3. Ferri FF. Parkinson's disease. In: Ferri's Clinical Advisor 2015: 5 Books in 1. Philadelphia, Pa.: Mosby Elsevier; 2015. https://www.clinicalkey.com. Accessed April 6, 2015.
  4. Chou KL. Diagnosis of Parkinson disease. http://www.uptodate.com/home. Accessed April 6. 2015.
  5. Tarsy D. Pharmacologic treatment of Parkinson disease. http://www.uptodate.com/home. Accessed April 6. 2015.
  6. Adler CH, et al. Submandibular gland needle biopsy for the diagnosis of Parkinson disease. Neurology. 2014;82:858.
  7. Bousquet M, et al. Impact of omega-3 fatty acids in Parkinson's disease. Ageing Research Reviews. 2011;10:453.
  8. Parkinson's disease: Fitness counts. National Parkinson Foundation. http://www.parkinson.org/Search-Pages/Search.aspx?pKeywords=fitness. Accessed April 9, 2015.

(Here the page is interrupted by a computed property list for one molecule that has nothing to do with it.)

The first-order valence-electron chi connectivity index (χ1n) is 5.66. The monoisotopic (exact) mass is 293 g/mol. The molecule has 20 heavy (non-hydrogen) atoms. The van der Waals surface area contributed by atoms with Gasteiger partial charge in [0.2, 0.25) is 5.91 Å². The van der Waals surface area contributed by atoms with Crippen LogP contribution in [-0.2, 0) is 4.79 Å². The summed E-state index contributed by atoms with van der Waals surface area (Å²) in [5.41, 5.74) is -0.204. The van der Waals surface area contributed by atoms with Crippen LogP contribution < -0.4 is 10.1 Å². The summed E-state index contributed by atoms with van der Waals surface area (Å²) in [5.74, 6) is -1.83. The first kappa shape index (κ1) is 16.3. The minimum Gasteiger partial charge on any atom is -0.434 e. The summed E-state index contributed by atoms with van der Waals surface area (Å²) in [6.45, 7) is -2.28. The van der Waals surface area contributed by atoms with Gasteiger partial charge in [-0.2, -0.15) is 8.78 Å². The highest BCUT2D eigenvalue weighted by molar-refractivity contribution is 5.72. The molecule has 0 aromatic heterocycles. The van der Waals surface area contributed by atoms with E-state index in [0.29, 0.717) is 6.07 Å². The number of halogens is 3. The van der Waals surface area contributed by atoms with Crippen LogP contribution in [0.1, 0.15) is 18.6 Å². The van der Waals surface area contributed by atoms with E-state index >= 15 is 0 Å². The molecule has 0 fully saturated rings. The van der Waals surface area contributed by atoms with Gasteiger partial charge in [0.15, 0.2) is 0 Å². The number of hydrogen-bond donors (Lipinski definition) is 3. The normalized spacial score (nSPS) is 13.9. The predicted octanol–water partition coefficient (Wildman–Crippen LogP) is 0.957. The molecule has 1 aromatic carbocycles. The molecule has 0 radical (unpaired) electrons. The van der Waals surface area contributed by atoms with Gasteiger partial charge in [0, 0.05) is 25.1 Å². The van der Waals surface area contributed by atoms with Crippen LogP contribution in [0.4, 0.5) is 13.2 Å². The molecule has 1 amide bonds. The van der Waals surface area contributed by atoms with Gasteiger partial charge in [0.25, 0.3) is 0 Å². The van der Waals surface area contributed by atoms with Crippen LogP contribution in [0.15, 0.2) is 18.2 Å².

9. Parkinson's disease. Natural Medicines Comprehensive Database. http://www.naturaldatabase.com. Accessed April 6, 2015.
  10. Tarsy D. Nonpharmacologic management of Parkinson disease. http://www.uptodate.com/home/. Accessed April 6, 2015.
  11. Complementary therapies and Parkinson's. Parkinson's Disease Society of the United Kingdom. http://www.parkinsons.org.uk/content/complementary-therapies-and-parkinsons-booklet. Accessed April 9, 2015.
  12. Jankovic J. Etiology and pathogenesis of Parkinson disease. http://www.uptodate.com/home. Accessed April 6, 2015.
  13. Riggs EA. Decision Support System. Mayo Clinic, Rochester, Minn. April 16, 2015.
  14. Abbvie announces U.S. approval of duopa (carbidopa and levodopa) enteral suspension for the treatment of motor fluctuations in patients with advanced Parkinson's disease. http://abbvie.mediaroom.com/2015-01-12-AbbVie-Announces-U-S-FDA-Approval-of-DUOPA-carbidopa-and-levodopa-Enteral-Suspension-for-the-Treatment-of-Motor-Fluctuations-in-Patients-with-Advanced-Parkinsons-Disease. Accessed April 20, 2015.
  15. Bower JH (expert opinion). Mayo Clinic, Rochester, Minn. April 20, 2015.